Republicans Get Nomination Season in Order
The Republican National Committee is on the verge of a big victory: It may be able to revamp the 2016 primary-election calendar without major challenges from states trying to elbow their way ahead of the earliest contests in Iowa and New Hampshire.
On Thursday, the party will announce a reworked primary calendar, which was among the top priorities identified in an RNC internal review after President Barack Obama's re-election in 2012. In that race, Mitt Romney's last major opponent didn't suspend his campaign until April, and even then the eventual nominee had to keep running until the final primary vote was cast in Utah, on June 26. That extended calendar left his campaign broke and his candidacy vulnerable to Democratic groups, which had more time to hone their attacks as the Republican infighting dragged on.
"The current system is a long, winding, often random road that makes little sense," the party review team concluded. "It stretches the primaries out too long, forces our candidates to run out of money, and because some states vote so late, voters in those states never seem to count."
Now, with most state legislatures adjourned or in their final weeks of business, the RNC is seizing the opportunity to finish implementing the lessons of 2014 without interference.
The RNC's goal is twofold: to protect the early "carve-out" states of Iowa, New Hampshire, Nevada and South Carolina, and condense the rest of the calendar so voting wraps up in May. The four early states are relatively small and inexpensive, which can allow lesser-known candidates a chance to gather some momentum. These states' delegates, and those of any primary before March 15, will be awarded in proportion to the candidates' share of the vote, another rule that may prevent a better-funded candidate from running away with the nomination.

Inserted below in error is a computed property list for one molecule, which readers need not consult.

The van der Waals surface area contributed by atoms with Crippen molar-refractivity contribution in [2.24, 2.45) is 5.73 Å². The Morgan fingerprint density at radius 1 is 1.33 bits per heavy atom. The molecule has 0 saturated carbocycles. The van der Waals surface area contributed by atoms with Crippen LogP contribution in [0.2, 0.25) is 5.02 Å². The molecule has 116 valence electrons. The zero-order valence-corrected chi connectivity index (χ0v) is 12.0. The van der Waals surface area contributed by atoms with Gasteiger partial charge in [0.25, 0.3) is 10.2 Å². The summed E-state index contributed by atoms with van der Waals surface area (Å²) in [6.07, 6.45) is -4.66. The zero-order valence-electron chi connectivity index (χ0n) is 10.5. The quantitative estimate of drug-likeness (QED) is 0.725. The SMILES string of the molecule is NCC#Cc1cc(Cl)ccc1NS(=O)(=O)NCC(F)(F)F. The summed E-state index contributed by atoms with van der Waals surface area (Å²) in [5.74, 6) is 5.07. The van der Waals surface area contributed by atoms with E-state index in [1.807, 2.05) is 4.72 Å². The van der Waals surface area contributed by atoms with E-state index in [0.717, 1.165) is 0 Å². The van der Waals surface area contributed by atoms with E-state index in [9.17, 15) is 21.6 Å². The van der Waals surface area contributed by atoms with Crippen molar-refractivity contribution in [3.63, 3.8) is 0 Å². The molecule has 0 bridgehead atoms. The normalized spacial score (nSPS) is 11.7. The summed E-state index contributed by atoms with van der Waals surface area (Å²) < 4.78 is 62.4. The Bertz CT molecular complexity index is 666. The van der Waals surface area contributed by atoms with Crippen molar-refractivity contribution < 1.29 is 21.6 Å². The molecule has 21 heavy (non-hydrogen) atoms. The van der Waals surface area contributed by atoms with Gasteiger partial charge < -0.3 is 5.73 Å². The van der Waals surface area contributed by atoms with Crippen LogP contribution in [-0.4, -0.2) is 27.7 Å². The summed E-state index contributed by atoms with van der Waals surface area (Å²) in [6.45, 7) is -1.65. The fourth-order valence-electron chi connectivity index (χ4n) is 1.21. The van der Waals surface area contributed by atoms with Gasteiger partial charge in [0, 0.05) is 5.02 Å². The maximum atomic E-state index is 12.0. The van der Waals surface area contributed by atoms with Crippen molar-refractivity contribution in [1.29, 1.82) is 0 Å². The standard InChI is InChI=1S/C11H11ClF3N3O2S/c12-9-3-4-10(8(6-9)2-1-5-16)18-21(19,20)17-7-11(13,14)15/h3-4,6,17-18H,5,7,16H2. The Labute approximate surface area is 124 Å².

Beginning March 15, delegates will be allotted on a "winner-take-all" basis, which will boost the reward in big states. Florida, for instance, has moved pushed its primary back to March so its 99 delegates will be up for grabs. In 2012, Florida unilaterally moved its primary to January, to the dismay of party officials and other states.
Republican leaders are getting their way in part because they toughened the punishments for state legislatures that approve changing a primary date to put their state at the front of the nominating line. A state with 30 or more Republican delegates could see its convention contingent shrink to nine if it disrupts the calendar.
Modifying the nomination process is just one of a long list of changes in response to the 2012 defeat. The party has moved up its convention to July from August to give the nominee more time to prepare for the November election, and it will only sanction about a dozen debates to reduce the opportunities for debilitating grandstanding and friendly fire. In 2012, the primary candidates appeared in 22 forums or debates, and none of them survived unscathed.
Beyond primary mechanics, the RNC has also sought to improve its digital and turnout operations. The team working on data has grown from about five in 2012 to 60, said Sean Spicer, the RNC's communications director. The party has significantly expanded its outreach to minority communities, and now has 40 Hispanic field directors.
But will it work? Spicer points to the Republicans' success in the 2014 midterm elections as evidence that things are headed in the right direction. Yet Guy Cecil, the former head of the Democratic Senatorial Campaign Committee, has said his party's losses last year reflected an anti-Democrat wave and had nothing to do with the relative strengths and weaknesses of the two camps' campaign operations.
Rick Palacio, the chairman of the Colorado Democratic Party, is more nuanced in his judgment. He got a close-up look at the competition's revamped campaign operations in 2014 when Republican Cory Gardner ousted Democratic Senator Mark Udall. The Republicans have made a habit of showing up at Asian, Mexican and other cultural fairs, he said. But Democrats still have an advantage in voter turnout operations.
The Republican plan makes sense, at least on paper. The RNC, however, should temper expectations that midterm results will be replicated in the presidential election, when the electorate is larger and more diverse. Avoiding a rerun of the free-for-all of 2012 and presenting a more coherent front is also important. But the candidate field has grown to more than a dozen -- with almost as many more still considering a run -- and fights are already breaking out over who will participate in the RNC's limited debates.
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Max Berley at email@example.com